Monash study suggests rainwater is safe to drink

Nov 04, 2009

A world first study by Monash University researchers into the health of families who drink rainwater has found that it is safe to drink.

The research was led by Associate Professor Karin Leder from the Department of Epidemiology and Preventive Medicine in conjunction with Water Quality Research Australia (previously the Cooperative Research Centre for and Treatment).

"This is the first study of its kind. Until now, there has been no prospective randomised study to investigate the effects of consumption, either in Australia or internationally," Associate Professor Leder said.

The study involved three hundred volunteer households in Adelaide that were given a filter to treat their rainwater. Only half of the filters were real while the rest were 'sham' filters that looked real but did not contain filters.

The householders did not know whether they had a real filter. Families recorded their health over a 12-month period, after which time the health outcomes of the two groups were compared.

"The results showed that rates of gastroenteritis between both groups were very similar. People who drank untreated rainwater displayed no measurable increase in illness compared to those that consumed the filtered rainwater," Associate Professor Leder said.

Adelaide was the location chosen for the study as it the city with the highest use of rainwater tanks in Australia.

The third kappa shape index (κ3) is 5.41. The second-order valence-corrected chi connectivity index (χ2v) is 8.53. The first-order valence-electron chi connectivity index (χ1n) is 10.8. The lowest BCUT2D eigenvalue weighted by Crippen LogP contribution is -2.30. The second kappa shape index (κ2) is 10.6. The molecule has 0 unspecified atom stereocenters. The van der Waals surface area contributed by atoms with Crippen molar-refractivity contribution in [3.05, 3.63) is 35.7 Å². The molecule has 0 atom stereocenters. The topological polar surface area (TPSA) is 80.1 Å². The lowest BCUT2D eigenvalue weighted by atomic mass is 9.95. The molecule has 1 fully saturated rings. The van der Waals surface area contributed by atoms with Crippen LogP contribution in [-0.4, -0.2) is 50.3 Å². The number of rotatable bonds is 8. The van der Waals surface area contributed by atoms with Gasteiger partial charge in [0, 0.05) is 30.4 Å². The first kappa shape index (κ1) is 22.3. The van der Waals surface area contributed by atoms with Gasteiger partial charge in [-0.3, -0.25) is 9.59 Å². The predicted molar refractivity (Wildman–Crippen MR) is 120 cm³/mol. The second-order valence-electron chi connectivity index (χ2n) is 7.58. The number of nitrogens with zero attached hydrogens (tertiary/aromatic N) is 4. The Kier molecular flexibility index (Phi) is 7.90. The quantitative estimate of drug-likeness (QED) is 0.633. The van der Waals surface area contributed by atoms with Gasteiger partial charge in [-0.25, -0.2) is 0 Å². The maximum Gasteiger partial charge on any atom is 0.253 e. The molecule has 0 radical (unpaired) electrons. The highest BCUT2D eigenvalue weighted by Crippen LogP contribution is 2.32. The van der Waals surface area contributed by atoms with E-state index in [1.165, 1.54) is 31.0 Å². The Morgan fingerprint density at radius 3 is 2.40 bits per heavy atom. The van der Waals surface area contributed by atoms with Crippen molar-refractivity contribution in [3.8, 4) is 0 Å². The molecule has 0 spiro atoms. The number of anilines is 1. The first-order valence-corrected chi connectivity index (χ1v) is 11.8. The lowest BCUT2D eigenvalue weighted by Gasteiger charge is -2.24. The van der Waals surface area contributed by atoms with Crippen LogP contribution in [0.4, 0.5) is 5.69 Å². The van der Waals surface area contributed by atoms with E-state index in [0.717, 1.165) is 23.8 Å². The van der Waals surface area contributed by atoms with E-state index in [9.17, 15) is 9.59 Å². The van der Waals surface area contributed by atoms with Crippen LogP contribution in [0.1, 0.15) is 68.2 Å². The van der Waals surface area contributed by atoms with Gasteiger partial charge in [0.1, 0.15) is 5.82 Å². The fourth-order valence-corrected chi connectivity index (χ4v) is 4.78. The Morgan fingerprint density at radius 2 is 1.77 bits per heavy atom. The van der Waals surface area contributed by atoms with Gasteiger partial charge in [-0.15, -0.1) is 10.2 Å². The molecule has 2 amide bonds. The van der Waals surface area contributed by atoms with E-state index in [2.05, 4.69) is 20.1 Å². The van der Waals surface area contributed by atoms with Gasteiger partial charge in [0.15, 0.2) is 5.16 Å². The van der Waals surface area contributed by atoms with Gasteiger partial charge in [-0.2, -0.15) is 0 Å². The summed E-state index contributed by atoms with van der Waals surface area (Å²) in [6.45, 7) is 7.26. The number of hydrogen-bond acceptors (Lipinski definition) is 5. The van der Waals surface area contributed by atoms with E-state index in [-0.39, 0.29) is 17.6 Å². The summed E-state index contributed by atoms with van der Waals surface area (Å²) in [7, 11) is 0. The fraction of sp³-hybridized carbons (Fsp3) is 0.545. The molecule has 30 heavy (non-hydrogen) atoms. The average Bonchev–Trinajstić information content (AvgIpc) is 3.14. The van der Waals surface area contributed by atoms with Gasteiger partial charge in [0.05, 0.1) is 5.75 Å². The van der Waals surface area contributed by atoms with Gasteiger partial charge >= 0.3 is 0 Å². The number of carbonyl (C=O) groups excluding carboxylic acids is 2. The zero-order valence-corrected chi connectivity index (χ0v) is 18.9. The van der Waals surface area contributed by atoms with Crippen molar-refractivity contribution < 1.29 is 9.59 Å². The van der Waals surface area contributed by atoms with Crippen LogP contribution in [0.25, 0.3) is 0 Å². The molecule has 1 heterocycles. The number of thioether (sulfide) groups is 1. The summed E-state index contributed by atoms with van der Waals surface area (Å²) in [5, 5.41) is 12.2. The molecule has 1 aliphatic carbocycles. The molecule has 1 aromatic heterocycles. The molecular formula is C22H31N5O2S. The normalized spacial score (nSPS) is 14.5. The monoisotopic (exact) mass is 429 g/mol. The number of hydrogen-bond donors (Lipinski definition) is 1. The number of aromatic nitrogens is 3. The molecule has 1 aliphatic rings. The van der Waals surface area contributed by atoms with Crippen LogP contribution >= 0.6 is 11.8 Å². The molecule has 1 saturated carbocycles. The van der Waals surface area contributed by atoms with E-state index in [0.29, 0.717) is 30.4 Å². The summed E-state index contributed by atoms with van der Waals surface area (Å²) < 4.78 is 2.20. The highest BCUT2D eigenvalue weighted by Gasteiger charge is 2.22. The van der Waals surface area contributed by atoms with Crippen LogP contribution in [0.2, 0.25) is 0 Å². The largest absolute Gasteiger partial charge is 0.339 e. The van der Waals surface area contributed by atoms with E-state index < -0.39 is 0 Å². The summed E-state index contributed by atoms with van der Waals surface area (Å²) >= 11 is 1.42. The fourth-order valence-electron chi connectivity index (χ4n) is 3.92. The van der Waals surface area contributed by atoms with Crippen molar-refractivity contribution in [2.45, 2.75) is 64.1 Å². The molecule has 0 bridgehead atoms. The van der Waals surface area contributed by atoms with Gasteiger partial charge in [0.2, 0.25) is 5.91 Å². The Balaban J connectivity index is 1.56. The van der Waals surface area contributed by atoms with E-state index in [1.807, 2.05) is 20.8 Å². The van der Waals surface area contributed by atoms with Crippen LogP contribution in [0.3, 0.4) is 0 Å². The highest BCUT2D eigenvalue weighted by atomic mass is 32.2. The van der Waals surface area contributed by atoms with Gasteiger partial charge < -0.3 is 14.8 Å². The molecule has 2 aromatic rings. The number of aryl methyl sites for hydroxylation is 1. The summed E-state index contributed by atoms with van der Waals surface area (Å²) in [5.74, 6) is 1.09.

Associate Professor Leder said some health authorities had doubts about drinking rainwater due to safety concerns, particularly in cities where good quality mains-water is available.

"This study confirms there is a low risk of illness. The results may not be applicable in all situations; nevertheless these findings about the low risk of illness from drinking rainwater certainly imply that it can be used for activities such as showering/bathing where inadvertent or accidental ingestion of small quantities may occur.

"Expanded use of rainwater for many household purposes can be considered and in current times of drought, we want to encourage people to use rainwater as a resource," she said.

Source: Monash University (news : web)

Explore further: China punishes hospital for operating room photos

add to favorites email to friend print save as pdf

Related Stories

Rainwater tanks pose risk for toddlers

Aug 20, 2008

(PhysOrg.com) -- An increase in household rainwater tanks due to the severe drought and accompanying water restrictions across Australia is creating a new hazard for parents of young children.

Older filters, fresher water

Nov 26, 2007

Scientists in Australia have discovered that the older the water filter the better when it comes to reducing the off-putting earthy taste of some tap water. Writing in the Inderscience publication International Journal of ...

Recommended for you

China punishes hospital for operating room photos

6 minutes ago

Chinese health authorities put a hospital president on probation and fired three other supervisors following public outrage over photos posted online of smiling medical staff posing with patients in the middle of surgery.

Abandoned asbestos mines still a hazard in India

2 hours ago

Asbestos waste spills in a gray gash down the flank of a lush green hill above tribal villages in eastern India. Three decades after the mines were abandoned, nothing has been done to remove the enormous, ...

User comments : 0

Please sign in to add a comment. Registration is free, and takes less than a minute. Read more

Click here to reset your password.
Sign in to get notified via email when new comments are made.